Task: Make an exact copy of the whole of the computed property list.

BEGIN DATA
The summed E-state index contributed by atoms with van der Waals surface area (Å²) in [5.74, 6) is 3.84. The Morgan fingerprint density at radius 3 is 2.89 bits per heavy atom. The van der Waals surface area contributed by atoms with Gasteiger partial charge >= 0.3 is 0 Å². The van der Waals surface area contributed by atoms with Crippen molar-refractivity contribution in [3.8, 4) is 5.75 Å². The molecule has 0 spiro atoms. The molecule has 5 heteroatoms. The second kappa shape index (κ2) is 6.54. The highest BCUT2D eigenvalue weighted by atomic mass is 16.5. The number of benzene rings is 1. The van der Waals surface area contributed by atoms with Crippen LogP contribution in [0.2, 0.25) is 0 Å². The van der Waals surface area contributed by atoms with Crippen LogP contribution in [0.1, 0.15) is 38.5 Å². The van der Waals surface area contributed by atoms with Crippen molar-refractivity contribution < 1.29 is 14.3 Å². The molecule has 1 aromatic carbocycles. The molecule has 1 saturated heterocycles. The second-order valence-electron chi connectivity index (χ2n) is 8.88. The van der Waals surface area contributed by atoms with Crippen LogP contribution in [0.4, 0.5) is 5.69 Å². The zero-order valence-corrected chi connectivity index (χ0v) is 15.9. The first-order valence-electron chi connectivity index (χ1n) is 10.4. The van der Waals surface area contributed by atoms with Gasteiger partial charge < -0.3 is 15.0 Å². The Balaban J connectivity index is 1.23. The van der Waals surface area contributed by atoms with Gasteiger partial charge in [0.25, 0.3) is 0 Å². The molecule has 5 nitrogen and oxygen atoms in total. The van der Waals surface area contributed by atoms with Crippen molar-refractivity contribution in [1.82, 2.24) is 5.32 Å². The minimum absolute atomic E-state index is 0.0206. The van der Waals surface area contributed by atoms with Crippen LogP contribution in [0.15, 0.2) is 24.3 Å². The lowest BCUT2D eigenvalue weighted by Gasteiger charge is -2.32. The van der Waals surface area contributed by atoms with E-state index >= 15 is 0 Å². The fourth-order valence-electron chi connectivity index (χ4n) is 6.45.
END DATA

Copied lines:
The summed E-state index contributed by atoms with van der Waals surface area (Å²) in [5.74, 6) is 3.84. The Morgan fingerprint density at radius 3 is 2.89 bits per heavy atom. The van der Waals surface area contributed by atoms with Gasteiger partial charge >= 0.3 is 0 Å². The van der Waals surface area contributed by atoms with Crippen molar-refractivity contribution in [3.8, 4) is 5.75 Å². The molecule has 0 spiro atoms. The molecule has 5 heteroatoms. The second kappa shape index (κ2) is 6.54. The highest BCUT2D eigenvalue weighted by atomic mass is 16.5. The number of benzene rings is 1. The van der Waals surface area contributed by atoms with Crippen LogP contribution in [0.2, 0.25) is 0 Å². The van der Waals surface area contributed by atoms with Crippen LogP contribution in [0.1, 0.15) is 38.5 Å². The van der Waals surface area contributed by atoms with Crippen molar-refractivity contribution < 1.29 is 14.3 Å². The molecule has 1 aromatic carbocycles. The molecule has 1 saturated heterocycles. The second-order valence-electron chi connectivity index (χ2n) is 8.88. The van der Waals surface area contributed by atoms with Crippen LogP contribution in [0.4, 0.5) is 5.69 Å². The zero-order valence-corrected chi connectivity index (χ0v) is 15.9. The first-order valence-electron chi connectivity index (χ1n) is 10.4. The van der Waals surface area contributed by atoms with Gasteiger partial charge < -0.3 is 15.0 Å². The Balaban J connectivity index is 1.23. The van der Waals surface area contributed by atoms with Gasteiger partial charge in [0.25, 0.3) is 0 Å². The molecule has 5 nitrogen and oxygen atoms in total. The van der Waals surface area contributed by atoms with Crippen molar-refractivity contribution in [1.82, 2.24) is 5.32 Å². The minimum absolute atomic E-state index is 0.0206. The van der Waals surface area contributed by atoms with Crippen LogP contribution in [0.15, 0.2) is 24.3 Å². The lowest BCUT2D eigenvalue weighted by Gasteiger charge is -2.32. The van der Waals surface area contributed by atoms with E-state index >= 15 is 0 Å². The fourth-order valence-electron chi connectivity index (χ4n) is 6.45.